Prime minister Justin Trudeau will lay out on Wednesday a new post-pandemic direction for Canada that will test his minority government’s support in parliament in the coming weeks.
Trudeau had hinted his so-called throne speech would herald grand New Deal-style reforms, with a focus on implementing climate measures and addressing social inequalities laid bare by the COVID-19 outbreak.
But those plans have been tempered by an uptick in new coronavirus cases as millions of Canadians have returned to work and school this month, with the focus of the speech instead set to remain on emergency measures to limit the contagion’s spread.
Trudeau had vowed “bold new solutions” to Canada’s ills, saying in August: “As much as this pandemic is an unexpected challenge, it is also an unprecedented opportunity.
“This is our chance to build a more resilient Canada, a Canada that is healthier and safer, greener and more competitive... more welcoming and more fair.”
But one month later, amid warnings of a second COVID-19 wave, his tone turned apprehensive.
“We’re not out of the woods,” Trudeau said last week. “The fight against COVID-19 is far from over, so we must stay focused on the task ahead.”
Meanwhile, new finance minister Chrystia Freeland is also fretting about whether Ottawa has the fiscal capacity left to pay for major reforms anyway, after the country doled out more than Can$300 billion (US$230 billion) in emergency aid in the last six months.
One year since elections
It has only been one year since the Liberals were re-elected, when they lost their majority in the lower chamber of the legislature last October.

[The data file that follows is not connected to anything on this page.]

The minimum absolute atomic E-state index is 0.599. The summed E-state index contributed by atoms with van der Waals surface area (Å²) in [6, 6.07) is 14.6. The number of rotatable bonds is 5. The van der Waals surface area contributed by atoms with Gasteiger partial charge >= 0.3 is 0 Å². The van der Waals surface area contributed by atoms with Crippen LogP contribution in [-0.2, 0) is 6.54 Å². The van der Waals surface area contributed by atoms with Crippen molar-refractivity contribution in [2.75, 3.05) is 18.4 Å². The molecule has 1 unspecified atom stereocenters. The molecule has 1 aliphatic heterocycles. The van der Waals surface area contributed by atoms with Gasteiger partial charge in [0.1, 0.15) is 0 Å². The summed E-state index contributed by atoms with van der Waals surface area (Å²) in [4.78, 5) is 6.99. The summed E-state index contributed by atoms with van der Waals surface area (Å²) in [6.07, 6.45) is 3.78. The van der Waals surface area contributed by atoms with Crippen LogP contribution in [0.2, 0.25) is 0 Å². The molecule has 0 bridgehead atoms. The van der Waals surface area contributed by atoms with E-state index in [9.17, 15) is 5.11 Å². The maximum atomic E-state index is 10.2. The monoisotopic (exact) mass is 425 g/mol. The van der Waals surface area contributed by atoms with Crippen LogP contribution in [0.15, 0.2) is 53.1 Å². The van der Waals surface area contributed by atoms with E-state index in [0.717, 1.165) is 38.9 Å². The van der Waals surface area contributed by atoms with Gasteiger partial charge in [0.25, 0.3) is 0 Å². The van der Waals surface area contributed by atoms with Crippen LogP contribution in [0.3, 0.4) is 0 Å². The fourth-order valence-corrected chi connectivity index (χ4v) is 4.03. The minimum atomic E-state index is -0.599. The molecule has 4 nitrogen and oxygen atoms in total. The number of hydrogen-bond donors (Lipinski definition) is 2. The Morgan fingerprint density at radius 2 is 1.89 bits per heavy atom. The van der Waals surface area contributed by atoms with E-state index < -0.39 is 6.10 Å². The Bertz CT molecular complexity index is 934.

Trudeau insists he needs the “approval of parliament in order to be able to move forward” on his policy goals, as Canada’s circumstances are dramatically different than when he won his mandate last year.
Thanks to the pandemic, the country’s jobless rate peaked at 13.9 per cent in May, while the economy contracted at a record 38.7 per cent in the second quarter.
It is arguably an awkward time for sweeping policy changes, or as critics suggested, to dare the opposition to force snap elections.
But polling shows most Canadians are satisfied with Trudeau’s management of the crisis.
And the Tories elected a new leader only last month: Erin O’Toole, who is not well known to Canadians.
Both O’Toole and Bloc Quebecois leader Yves-Francois Blanchet are isolating after testing positive for COVID-19 and so will not attend the speech.
Plus, officials have yet to sort out a plan for virtual voting to avoid cramming 338 members into the House of Commons to cast ballots on the throne speech and a new budget.
All three opposition parties would need to work together to topple the government. Few believe they will take the bait.
“If there is an election coming, we’re all apparently missing the war drums because they’ve all gone down to a dull thump,” said Tim Powers, managing director of polling firm Abacus Data.
“I think the public mood at the moment is: Fix some problems but don’t try to re-make society because we’re still in the midst of a pandemic,” he told AFP.
“Canadians want a government that’s ready to continue to lay their hands on them and protect them and help them. I think all political parties have an awareness of that.”
Incumbent seems safe
University of Ottawa professor Genevieve Tellier suggested the Liberals could parlay the unease into support for their new agenda.
Trudeau’s father, former prime minister Pierre Trudeau, ushered in major new social changes while himself at the head of a minority government.
“During crises governments are able to implement broad, huge programs,” Tellier told AFP.
An election now, she added, would favor the incumbent.
“You can’t have big rallies right now, where candidates gain visibility. Even wearing a mask means that people don’t recognize you and don’t see your face,” she explained.
The situation might also allow the prime minister to move past a third ethics scandal in as many years—the latest involving a now-defunct charity with Trudeau family ties tapped by Ottawa to distribute pandemic aid.
Trudeau said: “I do not want an election. I don’t think Canadians want an election.”
But “if there has to be an election, we’ll figure it out,” he added.
Regardless, Tellier said the throne speech was highly anticipated, because “Canadians want reassurance that the government has a plan.”